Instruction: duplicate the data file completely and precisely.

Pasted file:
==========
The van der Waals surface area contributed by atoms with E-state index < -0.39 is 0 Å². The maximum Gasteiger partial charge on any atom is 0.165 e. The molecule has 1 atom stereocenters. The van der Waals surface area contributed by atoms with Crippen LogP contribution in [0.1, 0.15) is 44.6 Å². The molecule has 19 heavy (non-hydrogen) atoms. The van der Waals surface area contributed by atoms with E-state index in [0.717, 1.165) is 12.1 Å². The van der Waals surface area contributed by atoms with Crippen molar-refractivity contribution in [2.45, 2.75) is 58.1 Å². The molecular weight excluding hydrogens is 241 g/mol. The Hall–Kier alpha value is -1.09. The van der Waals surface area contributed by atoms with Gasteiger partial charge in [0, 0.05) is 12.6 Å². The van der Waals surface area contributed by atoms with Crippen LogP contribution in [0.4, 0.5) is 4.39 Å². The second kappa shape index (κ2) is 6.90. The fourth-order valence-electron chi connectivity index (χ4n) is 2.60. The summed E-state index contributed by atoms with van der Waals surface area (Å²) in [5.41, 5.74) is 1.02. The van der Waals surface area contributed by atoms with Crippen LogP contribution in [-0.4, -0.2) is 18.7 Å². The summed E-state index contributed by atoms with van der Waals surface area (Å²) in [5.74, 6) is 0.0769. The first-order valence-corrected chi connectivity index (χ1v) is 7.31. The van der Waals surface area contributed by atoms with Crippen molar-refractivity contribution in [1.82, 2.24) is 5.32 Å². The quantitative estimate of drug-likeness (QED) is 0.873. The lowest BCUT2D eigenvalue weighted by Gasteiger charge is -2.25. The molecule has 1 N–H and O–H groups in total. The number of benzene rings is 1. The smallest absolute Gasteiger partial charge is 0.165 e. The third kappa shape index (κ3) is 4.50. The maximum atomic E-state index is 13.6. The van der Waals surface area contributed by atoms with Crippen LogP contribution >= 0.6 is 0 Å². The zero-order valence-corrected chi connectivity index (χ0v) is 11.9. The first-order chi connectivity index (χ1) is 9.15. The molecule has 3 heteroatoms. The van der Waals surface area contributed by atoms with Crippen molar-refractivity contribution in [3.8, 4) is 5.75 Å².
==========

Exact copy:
The van der Waals surface area contributed by atoms with E-state index < -0.39 is 0 Å². The maximum Gasteiger partial charge on any atom is 0.165 e. The molecule has 1 atom stereocenters. The van der Waals surface area contributed by atoms with Crippen LogP contribution in [0.1, 0.15) is 44.6 Å². The molecule has 19 heavy (non-hydrogen) atoms. The van der Waals surface area contributed by atoms with E-state index in [0.717, 1.165) is 12.1 Å². The van der Waals surface area contributed by atoms with Crippen molar-refractivity contribution in [2.45, 2.75) is 58.1 Å². The molecular weight excluding hydrogens is 241 g/mol. The Hall–Kier alpha value is -1.09. The van der Waals surface area contributed by atoms with Gasteiger partial charge in [0, 0.05) is 12.6 Å². The van der Waals surface area contributed by atoms with Crippen LogP contribution in [0.4, 0.5) is 4.39 Å². The second kappa shape index (κ2) is 6.90. The fourth-order valence-electron chi connectivity index (χ4n) is 2.60. The summed E-state index contributed by atoms with van der Waals surface area (Å²) in [5.41, 5.74) is 1.02. The van der Waals surface area contributed by atoms with Crippen LogP contribution in [-0.4, -0.2) is 18.7 Å². The summed E-state index contributed by atoms with van der Waals surface area (Å²) in [5.74, 6) is 0.0769. The first-order valence-corrected chi connectivity index (χ1v) is 7.31. The van der Waals surface area contributed by atoms with Crippen molar-refractivity contribution in [1.82, 2.24) is 5.32 Å². The quantitative estimate of drug-likeness (QED) is 0.873. The lowest BCUT2D eigenvalue weighted by Gasteiger charge is -2.25. The molecule has 1 N–H and O–H groups in total. The number of benzene rings is 1. The smallest absolute Gasteiger partial charge is 0.165 e. The third kappa shape index (κ3) is 4.50. The maximum atomic E-state index is 13.6. The van der Waals surface area contributed by atoms with Crippen LogP contribution >= 0.6 is 0 Å². The zero-order valence-corrected chi connectivity index (χ0v) is 11.9. The first-order chi connectivity index (χ1) is 9.15. The molecule has 3 heteroatoms. The van der Waals surface area contributed by atoms with Crippen molar-refractivity contribution in [3.8, 4) is 5.75 Å².